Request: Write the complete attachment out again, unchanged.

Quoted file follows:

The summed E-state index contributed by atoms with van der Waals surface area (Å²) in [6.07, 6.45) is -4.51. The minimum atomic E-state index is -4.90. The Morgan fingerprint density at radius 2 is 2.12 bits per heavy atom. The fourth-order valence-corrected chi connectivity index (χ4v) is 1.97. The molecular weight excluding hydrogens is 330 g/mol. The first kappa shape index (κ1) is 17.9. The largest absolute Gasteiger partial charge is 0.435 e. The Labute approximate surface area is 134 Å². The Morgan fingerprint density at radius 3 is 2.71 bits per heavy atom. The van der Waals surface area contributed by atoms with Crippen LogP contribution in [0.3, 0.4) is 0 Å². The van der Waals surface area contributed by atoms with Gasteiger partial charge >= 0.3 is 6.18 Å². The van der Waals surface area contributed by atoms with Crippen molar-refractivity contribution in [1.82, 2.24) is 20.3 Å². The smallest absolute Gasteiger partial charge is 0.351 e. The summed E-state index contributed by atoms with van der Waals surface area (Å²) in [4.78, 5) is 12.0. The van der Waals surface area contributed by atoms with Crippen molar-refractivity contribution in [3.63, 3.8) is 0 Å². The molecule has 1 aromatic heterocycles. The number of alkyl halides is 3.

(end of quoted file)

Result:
The summed E-state index contributed by atoms with van der Waals surface area (Å²) in [6.07, 6.45) is -4.51. The minimum atomic E-state index is -4.90. The Morgan fingerprint density at radius 2 is 2.12 bits per heavy atom. The fourth-order valence-corrected chi connectivity index (χ4v) is 1.97. The molecular weight excluding hydrogens is 330 g/mol. The first kappa shape index (κ1) is 17.9. The largest absolute Gasteiger partial charge is 0.435 e. The Labute approximate surface area is 134 Å². The Morgan fingerprint density at radius 3 is 2.71 bits per heavy atom. The van der Waals surface area contributed by atoms with Crippen LogP contribution in [0.3, 0.4) is 0 Å². The van der Waals surface area contributed by atoms with Gasteiger partial charge >= 0.3 is 6.18 Å². The van der Waals surface area contributed by atoms with Crippen molar-refractivity contribution in [1.82, 2.24) is 20.3 Å². The smallest absolute Gasteiger partial charge is 0.351 e. The summed E-state index contributed by atoms with van der Waals surface area (Å²) in [4.78, 5) is 12.0. The van der Waals surface area contributed by atoms with Crippen molar-refractivity contribution in [3.63, 3.8) is 0 Å². The molecule has 1 aromatic heterocycles. The number of alkyl halides is 3.